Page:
Published Online: February 4, 2013
Published in Print: February 6, 2013, as Steve A. Simmons III

In Ohio, Ex-Mechanic Keeps School Buses in Gear

Steve A. Simmons III | Director of Transportation
Columbus Public Schools, Ohio

In 2010, the 51,000-student Columbus, Ohio, school district considered cutting busing of high school students as a money-saving measure, just as most of the other large districts in the state had done.

But the state's biggest district managed to come up with a creative solution: Instead of doing away with busing for older students altogether, Columbus eliminated most neighborhood bus stops and used neighborhood schools as centralized stops for older students. The change cut the number of high school bus stops from nearly 1,500 to 230 and pared about $2 million from the district's $50 million-a-year transportation budget.

"Doing away with the service is doing a disservice to our students," says Steve A. Simmons III, who came up with the idea. The director of transportation for the past six years, Simmons, 56, has spent 30 years with the district, where he started as a bus mechanic and worked his way up.

His longevity gives him a certain amount of leeway with the school board, he says—though he jokes that he is a "loudmouth."

"I'm very vocal," he says, "because I've come up through the system."

John Stanford, the deputy superintendent in charge of operations, lauds Simmons' creativity in managing district money. "He's constantly reviewing the industry for best-practice ideas and consulting with his colleagues," Stanford says.

Getting students to school is a distinct challenge in Ohio's capital city. The district has no set feeder patterns, because students can enroll in any school that has space for them as part of an intradistrict-choice program. State law requires the district to provide bus transportation to charter and private school students in kindergarten through 8th grade who live within district boundaries but more than two miles from their schools of choice. That means some of the bus routes serve schools outside the city.

Transporting more than 30,000 students daily, the school district maintains 750 routes and can end up making more than 200 modifications a day, as students enter, leave, or move within the district, Simmons says.

Keeping Track

Columbus has implemented some innovative programs under Simmons' watch: For example, a global-positioning tracking system, installed in January 2008, allows the district to monitor every vehicle in its fleet. Zonar Systems, the Seattle-based provider of the technology, says the system offers benefits such as a wireless device that drivers can use for their pre- and post-trip inspection reports and a monitoring system school principals can use to track bus arrivals. The district was an early adopter of the technology, Simmons says.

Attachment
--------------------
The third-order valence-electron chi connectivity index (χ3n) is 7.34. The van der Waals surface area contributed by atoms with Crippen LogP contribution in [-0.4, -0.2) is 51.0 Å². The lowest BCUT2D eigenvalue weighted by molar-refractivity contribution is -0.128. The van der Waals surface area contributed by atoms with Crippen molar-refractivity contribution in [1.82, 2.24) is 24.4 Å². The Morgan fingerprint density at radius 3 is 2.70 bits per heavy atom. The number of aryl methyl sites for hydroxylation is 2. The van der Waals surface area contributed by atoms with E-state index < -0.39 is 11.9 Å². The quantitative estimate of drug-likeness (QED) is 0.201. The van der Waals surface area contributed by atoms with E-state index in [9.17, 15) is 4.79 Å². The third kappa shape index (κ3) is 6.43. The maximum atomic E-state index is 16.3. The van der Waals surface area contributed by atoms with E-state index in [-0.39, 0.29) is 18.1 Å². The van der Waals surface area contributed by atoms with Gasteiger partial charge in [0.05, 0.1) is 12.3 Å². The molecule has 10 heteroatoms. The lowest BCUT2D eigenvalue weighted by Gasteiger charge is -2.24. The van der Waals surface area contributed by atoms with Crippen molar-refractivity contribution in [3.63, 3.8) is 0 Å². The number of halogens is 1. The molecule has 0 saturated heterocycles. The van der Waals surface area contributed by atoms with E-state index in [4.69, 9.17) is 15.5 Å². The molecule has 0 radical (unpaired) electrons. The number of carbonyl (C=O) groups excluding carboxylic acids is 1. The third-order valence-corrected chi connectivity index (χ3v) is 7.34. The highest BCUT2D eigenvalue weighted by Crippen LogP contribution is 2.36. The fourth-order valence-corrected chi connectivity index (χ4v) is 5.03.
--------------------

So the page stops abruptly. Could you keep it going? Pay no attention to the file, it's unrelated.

This school year, the district has expanded its technology use through a student tracking tag that goes on students' backpacks. The credit-card-size tag, called ZPass, is read by a device inside the bus and can keep track of when students board and exit.

Using the device, "we'll be able to look up and see that little Stevie's on bus 255, but he hasn't gotten off yet," Simmons says.

Faced with static or shrinking resources, Simmons sometimes has to make unpopular choices, like doing away with "courtesy stops" that picked up children who technically lived within a two-mile radius of their schools. The new routes may be more efficient, he says, "but that means the bus doesn't go by some houses anymore. The parents don't necessarily want to hear that."

Simmons, who is the current president of the Ohio Association for Pupil Transportation, suggests that transportation directors could help each other with difficult issues if they worked together. Professionally, he's expanded his reach beyond the district, serving as a board member of the National Association of Pupil Transportation in Albany, N.Y., and the chairman of the Columbus Transportation and Pedestrian Commission, which reviews transit proposals before they go to the city council.

"If you need help, you need to call your peers," Simmons says. "People try to fix problems themselves, when there's probably a thousand people who have fixed it before."

Vol. 32, Issue 20, Pages s10,s11

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